The average weight of the eight downhill helmets in our test is 39.5 ounces. For comparison, the average weight of the half-shell helmets in our mountain bike helmet test was around 12.7 ounces. This means that full-face helmets are around three times heavier than half-shell helmets. It's hard to quantify how much more protective a full-face is compared to a half-shell, but we think they cover between two and three times more of the head. The gram counting crowd might skip the protection of the full-face altogether and save twenty or more ounces by rocking a half-shell. It's pretty easy to justify the extra ounces to keep your gold grill intact for downhill riding, though.
As with half-shell mountain bike helmets, those that fit securely felt lighter than the scale may reflect. One such model was the Giro Cipher, which at 40 ounces is one of the heavier helmets we tested, though its snug fit makes it feel lighter on the head.
The most cumbersome helmet in our test is the Bell Transfer-9, which despite its super secure fit, feels much heavier on the head than any other helmet we tested. We think the Transfer is an excellent helmet, especially for $200, but if the weight is a deal breaker for you consider its carbon shelled big brother, which weighs less though it is twice the price at $400.
The Fox Proframe is the lightest helmet in our test at just 34 ounces in size Medium, though we don't consider this helmet fit for full-blown downhill shredding. Sure, low weight is essential in a helmet, but we don't believe in sacrificing protection to lose a few ounces. If lightweight is your top priority in a full-face, then we recommend that you check out the Fox Rampage which weighs just 2.8 ounces more than the Sanction while being a more protective lid.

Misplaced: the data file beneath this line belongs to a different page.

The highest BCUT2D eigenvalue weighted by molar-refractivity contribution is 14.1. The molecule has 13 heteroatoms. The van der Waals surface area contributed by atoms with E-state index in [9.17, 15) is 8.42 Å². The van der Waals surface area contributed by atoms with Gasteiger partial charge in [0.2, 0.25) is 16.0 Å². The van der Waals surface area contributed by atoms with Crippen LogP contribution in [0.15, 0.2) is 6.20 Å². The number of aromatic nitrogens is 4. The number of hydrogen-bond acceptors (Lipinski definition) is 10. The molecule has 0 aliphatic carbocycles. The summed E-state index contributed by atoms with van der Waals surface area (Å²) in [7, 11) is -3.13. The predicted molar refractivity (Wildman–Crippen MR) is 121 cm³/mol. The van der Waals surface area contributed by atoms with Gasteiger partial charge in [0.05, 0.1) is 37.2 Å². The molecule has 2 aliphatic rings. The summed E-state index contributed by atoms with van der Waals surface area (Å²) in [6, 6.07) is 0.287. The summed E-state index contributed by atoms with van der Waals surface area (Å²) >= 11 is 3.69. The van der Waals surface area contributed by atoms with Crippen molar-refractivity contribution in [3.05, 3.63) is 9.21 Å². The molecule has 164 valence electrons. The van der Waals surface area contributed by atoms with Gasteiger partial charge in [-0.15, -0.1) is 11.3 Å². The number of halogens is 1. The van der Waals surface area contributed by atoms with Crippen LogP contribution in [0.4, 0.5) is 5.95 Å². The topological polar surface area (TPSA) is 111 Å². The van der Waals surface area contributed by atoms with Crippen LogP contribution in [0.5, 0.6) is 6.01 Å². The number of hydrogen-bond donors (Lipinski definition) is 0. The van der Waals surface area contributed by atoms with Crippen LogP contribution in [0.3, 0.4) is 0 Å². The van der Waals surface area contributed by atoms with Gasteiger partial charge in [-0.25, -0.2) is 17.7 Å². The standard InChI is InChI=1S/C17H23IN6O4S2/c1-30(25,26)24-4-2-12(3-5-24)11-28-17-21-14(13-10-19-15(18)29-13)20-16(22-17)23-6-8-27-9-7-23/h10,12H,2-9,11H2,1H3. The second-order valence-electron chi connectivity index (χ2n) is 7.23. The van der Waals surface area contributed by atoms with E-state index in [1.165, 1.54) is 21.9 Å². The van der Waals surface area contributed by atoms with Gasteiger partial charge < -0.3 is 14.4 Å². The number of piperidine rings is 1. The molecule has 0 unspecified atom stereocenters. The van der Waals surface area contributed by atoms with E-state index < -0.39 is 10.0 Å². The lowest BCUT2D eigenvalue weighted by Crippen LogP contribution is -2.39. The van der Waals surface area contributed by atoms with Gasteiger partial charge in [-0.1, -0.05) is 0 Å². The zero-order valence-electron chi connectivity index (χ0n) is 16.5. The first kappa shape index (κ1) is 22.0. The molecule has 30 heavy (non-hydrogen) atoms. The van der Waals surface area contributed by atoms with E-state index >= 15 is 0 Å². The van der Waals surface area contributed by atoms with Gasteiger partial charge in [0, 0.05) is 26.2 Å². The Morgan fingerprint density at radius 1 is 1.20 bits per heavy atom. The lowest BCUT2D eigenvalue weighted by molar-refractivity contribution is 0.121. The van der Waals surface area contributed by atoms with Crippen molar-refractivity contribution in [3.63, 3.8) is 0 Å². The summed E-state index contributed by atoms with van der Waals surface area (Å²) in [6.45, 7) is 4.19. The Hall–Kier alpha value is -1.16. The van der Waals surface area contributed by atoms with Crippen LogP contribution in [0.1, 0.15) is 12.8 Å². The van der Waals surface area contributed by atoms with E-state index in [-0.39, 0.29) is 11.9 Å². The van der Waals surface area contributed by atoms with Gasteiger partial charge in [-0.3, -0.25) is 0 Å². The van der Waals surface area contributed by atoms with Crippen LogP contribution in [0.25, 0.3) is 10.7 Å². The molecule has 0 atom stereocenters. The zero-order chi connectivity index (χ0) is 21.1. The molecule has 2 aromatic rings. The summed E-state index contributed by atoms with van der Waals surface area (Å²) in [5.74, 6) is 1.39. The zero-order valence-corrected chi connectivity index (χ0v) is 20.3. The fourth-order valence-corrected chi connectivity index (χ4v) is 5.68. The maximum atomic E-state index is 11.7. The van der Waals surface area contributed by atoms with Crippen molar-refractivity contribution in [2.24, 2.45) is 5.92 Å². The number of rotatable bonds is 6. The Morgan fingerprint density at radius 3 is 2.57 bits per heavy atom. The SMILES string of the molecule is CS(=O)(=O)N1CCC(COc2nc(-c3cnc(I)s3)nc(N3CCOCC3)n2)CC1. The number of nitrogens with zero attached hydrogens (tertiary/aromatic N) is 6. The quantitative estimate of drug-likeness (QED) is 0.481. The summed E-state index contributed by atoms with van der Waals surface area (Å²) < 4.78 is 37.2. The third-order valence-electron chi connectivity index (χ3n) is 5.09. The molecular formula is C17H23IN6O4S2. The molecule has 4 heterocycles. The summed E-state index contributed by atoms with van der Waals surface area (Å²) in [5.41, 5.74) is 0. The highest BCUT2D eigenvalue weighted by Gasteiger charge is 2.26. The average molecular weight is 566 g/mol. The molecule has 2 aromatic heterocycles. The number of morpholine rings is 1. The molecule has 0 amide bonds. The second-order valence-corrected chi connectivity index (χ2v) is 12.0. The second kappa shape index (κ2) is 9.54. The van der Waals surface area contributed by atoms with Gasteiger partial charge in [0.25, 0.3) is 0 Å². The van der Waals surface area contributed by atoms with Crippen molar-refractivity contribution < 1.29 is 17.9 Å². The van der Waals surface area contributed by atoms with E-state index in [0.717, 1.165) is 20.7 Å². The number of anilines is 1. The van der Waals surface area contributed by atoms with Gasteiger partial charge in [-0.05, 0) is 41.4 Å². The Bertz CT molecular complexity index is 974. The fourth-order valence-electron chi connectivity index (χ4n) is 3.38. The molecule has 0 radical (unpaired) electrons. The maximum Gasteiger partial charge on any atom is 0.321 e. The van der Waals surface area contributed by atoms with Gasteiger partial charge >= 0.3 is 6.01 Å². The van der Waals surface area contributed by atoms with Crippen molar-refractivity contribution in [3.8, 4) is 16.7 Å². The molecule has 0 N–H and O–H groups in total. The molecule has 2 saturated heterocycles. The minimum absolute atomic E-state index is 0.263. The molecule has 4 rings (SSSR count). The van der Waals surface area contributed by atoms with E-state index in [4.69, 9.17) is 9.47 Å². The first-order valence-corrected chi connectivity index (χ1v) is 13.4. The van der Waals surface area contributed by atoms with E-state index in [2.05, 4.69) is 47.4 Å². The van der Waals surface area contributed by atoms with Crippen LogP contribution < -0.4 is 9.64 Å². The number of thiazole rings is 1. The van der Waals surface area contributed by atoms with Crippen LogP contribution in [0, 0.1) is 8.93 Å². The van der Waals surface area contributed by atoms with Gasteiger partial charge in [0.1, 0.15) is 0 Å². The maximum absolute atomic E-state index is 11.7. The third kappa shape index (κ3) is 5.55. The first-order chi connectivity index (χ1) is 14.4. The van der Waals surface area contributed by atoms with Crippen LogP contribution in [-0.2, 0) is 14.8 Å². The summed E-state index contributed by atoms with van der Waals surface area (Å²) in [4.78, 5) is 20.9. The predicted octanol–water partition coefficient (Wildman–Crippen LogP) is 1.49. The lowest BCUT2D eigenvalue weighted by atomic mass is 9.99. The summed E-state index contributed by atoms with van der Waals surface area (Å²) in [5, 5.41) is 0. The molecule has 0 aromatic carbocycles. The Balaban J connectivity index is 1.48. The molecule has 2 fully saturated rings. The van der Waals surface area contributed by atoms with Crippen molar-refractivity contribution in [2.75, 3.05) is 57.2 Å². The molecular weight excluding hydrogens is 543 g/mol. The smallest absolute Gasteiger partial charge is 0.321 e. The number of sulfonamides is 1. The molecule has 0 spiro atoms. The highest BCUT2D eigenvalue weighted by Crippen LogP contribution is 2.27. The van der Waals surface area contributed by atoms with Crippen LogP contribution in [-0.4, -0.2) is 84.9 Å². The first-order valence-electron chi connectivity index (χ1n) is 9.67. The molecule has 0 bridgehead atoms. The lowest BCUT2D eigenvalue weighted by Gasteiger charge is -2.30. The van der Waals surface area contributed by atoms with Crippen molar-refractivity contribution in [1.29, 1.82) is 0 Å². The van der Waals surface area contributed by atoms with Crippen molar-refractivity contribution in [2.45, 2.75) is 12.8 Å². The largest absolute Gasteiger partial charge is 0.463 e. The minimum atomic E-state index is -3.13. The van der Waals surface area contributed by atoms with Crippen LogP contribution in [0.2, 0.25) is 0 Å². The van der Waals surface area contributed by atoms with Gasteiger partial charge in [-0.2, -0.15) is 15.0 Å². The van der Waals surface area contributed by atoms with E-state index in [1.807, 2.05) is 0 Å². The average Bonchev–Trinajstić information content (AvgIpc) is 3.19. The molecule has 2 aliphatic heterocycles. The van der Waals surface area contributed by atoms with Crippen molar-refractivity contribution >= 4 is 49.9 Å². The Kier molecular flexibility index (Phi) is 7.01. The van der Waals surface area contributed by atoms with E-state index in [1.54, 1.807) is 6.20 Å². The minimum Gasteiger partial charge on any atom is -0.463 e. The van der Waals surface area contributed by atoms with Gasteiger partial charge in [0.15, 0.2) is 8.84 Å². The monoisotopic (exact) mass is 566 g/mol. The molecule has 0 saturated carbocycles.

Our ventilation test measured two types of ventilation. We first considered how well each helmet allows cool air to flow into the helmet and transport built-up heat away from the head.
The second thing, which is unique to full-face helmets, is how well each helmet's chin guard allowed the wearer to breathe. This type of ventilation is influenced by the size and shape of the chin guard as well as the size of the vents in the guard. The most significant factor in how well a helmet allows the wearer to breath is the proximity of the chin guard to the mouth. Keep in mind that full-face helmets are always going to feel suffocating compared to half-shells no matter how well-vented or well-placed the chin guard is.
The highest score in this test went again to the Fox Proframe. Let's clarify something real quick though - the Fox Proframe's intentions are steered more towards Enduro, but we will say that the Proframe felt safe and secure on the most prominent lines out there. The next highest score went to the 100% Aircraft. We are stoked to see this lid get some accolades because it was struggling in the comfort department. But the 25 vents and their location on the helmet allows for excellent airflow, and the mouth guard also gives way to a nice feel and good circulation through the chin area.